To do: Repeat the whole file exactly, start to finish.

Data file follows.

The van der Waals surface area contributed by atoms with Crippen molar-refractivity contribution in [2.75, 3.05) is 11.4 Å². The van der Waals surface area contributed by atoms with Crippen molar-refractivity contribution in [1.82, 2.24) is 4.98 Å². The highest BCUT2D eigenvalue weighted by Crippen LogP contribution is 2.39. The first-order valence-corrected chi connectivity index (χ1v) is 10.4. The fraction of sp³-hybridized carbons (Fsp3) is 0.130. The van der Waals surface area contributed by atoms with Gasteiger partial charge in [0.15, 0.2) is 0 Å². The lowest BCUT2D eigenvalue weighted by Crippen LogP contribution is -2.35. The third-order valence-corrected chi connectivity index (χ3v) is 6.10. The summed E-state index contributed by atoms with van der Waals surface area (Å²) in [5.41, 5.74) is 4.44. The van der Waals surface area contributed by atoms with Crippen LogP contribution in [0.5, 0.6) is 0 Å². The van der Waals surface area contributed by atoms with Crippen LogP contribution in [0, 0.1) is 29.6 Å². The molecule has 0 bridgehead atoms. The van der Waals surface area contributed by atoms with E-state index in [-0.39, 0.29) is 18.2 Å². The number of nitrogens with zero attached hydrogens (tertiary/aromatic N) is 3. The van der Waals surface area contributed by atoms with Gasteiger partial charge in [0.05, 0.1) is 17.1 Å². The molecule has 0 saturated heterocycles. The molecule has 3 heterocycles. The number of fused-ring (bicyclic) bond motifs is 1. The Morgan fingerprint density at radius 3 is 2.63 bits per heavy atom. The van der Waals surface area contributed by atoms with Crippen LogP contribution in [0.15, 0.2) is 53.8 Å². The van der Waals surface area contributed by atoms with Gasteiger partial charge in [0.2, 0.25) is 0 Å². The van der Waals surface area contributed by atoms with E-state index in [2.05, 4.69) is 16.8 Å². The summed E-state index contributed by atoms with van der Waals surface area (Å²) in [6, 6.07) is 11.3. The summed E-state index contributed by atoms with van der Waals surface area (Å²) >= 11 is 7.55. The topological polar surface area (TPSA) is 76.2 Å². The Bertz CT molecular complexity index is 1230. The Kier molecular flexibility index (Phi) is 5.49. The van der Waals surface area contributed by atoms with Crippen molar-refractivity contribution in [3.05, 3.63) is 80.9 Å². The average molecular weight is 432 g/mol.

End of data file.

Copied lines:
The van der Waals surface area contributed by atoms with Crippen molar-refractivity contribution in [2.75, 3.05) is 11.4 Å². The van der Waals surface area contributed by atoms with Crippen molar-refractivity contribution in [1.82, 2.24) is 4.98 Å². The highest BCUT2D eigenvalue weighted by Crippen LogP contribution is 2.39. The first-order valence-corrected chi connectivity index (χ1v) is 10.4. The fraction of sp³-hybridized carbons (Fsp3) is 0.130. The van der Waals surface area contributed by atoms with Gasteiger partial charge in [0.15, 0.2) is 0 Å². The lowest BCUT2D eigenvalue weighted by Crippen LogP contribution is -2.35. The third-order valence-corrected chi connectivity index (χ3v) is 6.10. The summed E-state index contributed by atoms with van der Waals surface area (Å²) in [5.41, 5.74) is 4.44. The van der Waals surface area contributed by atoms with Crippen LogP contribution in [0.5, 0.6) is 0 Å². The van der Waals surface area contributed by atoms with Crippen LogP contribution in [0, 0.1) is 29.6 Å². The molecule has 0 bridgehead atoms. The van der Waals surface area contributed by atoms with E-state index in [-0.39, 0.29) is 18.2 Å². The number of nitrogens with zero attached hydrogens (tertiary/aromatic N) is 3. The van der Waals surface area contributed by atoms with Gasteiger partial charge in [0.05, 0.1) is 17.1 Å². The molecule has 0 saturated heterocycles. The molecule has 3 heterocycles. The number of fused-ring (bicyclic) bond motifs is 1. The Morgan fingerprint density at radius 3 is 2.63 bits per heavy atom. The van der Waals surface area contributed by atoms with Crippen LogP contribution in [0.15, 0.2) is 53.8 Å². The van der Waals surface area contributed by atoms with Gasteiger partial charge in [0.2, 0.25) is 0 Å². The van der Waals surface area contributed by atoms with E-state index in [2.05, 4.69) is 16.8 Å². The summed E-state index contributed by atoms with van der Waals surface area (Å²) in [6, 6.07) is 11.3. The summed E-state index contributed by atoms with van der Waals surface area (Å²) >= 11 is 7.55. The topological polar surface area (TPSA) is 76.2 Å². The Bertz CT molecular complexity index is 1230. The Kier molecular flexibility index (Phi) is 5.49. The van der Waals surface area contributed by atoms with Crippen molar-refractivity contribution in [3.05, 3.63) is 80.9 Å². The average molecular weight is 432 g/mol.